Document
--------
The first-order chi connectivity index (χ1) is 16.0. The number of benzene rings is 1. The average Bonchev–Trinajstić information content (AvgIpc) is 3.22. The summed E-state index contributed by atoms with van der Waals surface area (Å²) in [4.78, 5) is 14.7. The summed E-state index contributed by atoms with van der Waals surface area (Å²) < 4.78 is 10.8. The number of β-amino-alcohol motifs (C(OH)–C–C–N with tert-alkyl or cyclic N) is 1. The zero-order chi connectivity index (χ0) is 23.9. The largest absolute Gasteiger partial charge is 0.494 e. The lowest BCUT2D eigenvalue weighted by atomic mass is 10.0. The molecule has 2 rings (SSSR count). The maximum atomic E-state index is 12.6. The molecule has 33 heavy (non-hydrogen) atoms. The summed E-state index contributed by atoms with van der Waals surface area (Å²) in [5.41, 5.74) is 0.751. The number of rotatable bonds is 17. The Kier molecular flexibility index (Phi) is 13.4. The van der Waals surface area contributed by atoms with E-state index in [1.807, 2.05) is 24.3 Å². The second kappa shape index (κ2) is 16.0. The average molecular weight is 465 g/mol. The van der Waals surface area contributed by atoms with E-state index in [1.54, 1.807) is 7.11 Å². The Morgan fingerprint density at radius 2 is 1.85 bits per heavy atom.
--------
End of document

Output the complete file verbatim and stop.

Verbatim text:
The first-order chi connectivity index (χ1) is 16.0. The number of benzene rings is 1. The average Bonchev–Trinajstić information content (AvgIpc) is 3.22. The summed E-state index contributed by atoms with van der Waals surface area (Å²) in [4.78, 5) is 14.7. The summed E-state index contributed by atoms with van der Waals surface area (Å²) < 4.78 is 10.8. The number of β-amino-alcohol motifs (C(OH)–C–C–N with tert-alkyl or cyclic N) is 1. The zero-order chi connectivity index (χ0) is 23.9. The largest absolute Gasteiger partial charge is 0.494 e. The lowest BCUT2D eigenvalue weighted by atomic mass is 10.0. The molecule has 2 rings (SSSR count). The maximum atomic E-state index is 12.6. The molecule has 33 heavy (non-hydrogen) atoms. The summed E-state index contributed by atoms with van der Waals surface area (Å²) in [5.41, 5.74) is 0.751. The number of rotatable bonds is 17. The Kier molecular flexibility index (Phi) is 13.4. The van der Waals surface area contributed by atoms with E-state index in [1.807, 2.05) is 24.3 Å². The second kappa shape index (κ2) is 16.0. The average molecular weight is 465 g/mol. The van der Waals surface area contributed by atoms with E-state index in [1.54, 1.807) is 7.11 Å². The Morgan fingerprint density at radius 2 is 1.85 bits per heavy atom.